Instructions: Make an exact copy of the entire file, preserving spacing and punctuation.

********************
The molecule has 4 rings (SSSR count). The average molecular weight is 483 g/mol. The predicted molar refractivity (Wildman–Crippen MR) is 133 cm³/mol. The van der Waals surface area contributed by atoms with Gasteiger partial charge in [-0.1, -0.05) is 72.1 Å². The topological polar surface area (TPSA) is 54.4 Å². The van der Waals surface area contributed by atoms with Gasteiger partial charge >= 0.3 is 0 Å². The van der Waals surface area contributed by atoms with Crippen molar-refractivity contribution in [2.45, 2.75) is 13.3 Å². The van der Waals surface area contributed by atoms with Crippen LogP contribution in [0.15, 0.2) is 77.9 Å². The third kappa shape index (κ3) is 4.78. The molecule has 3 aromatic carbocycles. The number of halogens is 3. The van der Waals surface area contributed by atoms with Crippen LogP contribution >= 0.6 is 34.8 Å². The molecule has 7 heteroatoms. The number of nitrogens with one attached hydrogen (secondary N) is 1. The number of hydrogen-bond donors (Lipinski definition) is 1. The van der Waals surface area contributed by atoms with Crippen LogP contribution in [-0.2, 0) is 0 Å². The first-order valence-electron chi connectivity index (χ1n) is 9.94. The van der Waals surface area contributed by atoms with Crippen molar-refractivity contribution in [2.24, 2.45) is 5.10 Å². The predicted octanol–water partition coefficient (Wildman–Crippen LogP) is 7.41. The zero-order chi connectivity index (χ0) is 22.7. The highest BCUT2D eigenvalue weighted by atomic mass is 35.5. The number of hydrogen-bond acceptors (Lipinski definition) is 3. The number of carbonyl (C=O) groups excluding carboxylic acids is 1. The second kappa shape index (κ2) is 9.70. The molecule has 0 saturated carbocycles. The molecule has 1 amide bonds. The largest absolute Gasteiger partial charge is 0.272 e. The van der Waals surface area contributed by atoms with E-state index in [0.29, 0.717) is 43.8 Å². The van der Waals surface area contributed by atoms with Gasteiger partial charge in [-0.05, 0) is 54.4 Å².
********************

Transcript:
The molecule has 4 rings (SSSR count). The average molecular weight is 483 g/mol. The predicted molar refractivity (Wildman–Crippen MR) is 133 cm³/mol. The van der Waals surface area contributed by atoms with Gasteiger partial charge in [-0.1, -0.05) is 72.1 Å². The topological polar surface area (TPSA) is 54.4 Å². The van der Waals surface area contributed by atoms with Gasteiger partial charge >= 0.3 is 0 Å². The van der Waals surface area contributed by atoms with Crippen molar-refractivity contribution in [2.45, 2.75) is 13.3 Å². The van der Waals surface area contributed by atoms with Crippen LogP contribution in [0.15, 0.2) is 77.9 Å². The third kappa shape index (κ3) is 4.78. The molecule has 3 aromatic carbocycles. The number of halogens is 3. The van der Waals surface area contributed by atoms with Crippen LogP contribution >= 0.6 is 34.8 Å². The molecule has 7 heteroatoms. The number of nitrogens with one attached hydrogen (secondary N) is 1. The number of hydrogen-bond donors (Lipinski definition) is 1. The van der Waals surface area contributed by atoms with Crippen LogP contribution in [-0.2, 0) is 0 Å². The first-order valence-electron chi connectivity index (χ1n) is 9.94. The van der Waals surface area contributed by atoms with Crippen molar-refractivity contribution in [2.24, 2.45) is 5.10 Å². The predicted octanol–water partition coefficient (Wildman–Crippen LogP) is 7.41. The zero-order chi connectivity index (χ0) is 22.7. The highest BCUT2D eigenvalue weighted by atomic mass is 35.5. The number of hydrogen-bond acceptors (Lipinski definition) is 3. The number of carbonyl (C=O) groups excluding carboxylic acids is 1. The second kappa shape index (κ2) is 9.70. The molecule has 0 saturated carbocycles. The molecule has 1 amide bonds. The largest absolute Gasteiger partial charge is 0.272 e. The van der Waals surface area contributed by atoms with E-state index in [0.29, 0.717) is 43.8 Å². The van der Waals surface area contributed by atoms with Gasteiger partial charge in [-0.05, 0) is 54.4 Å².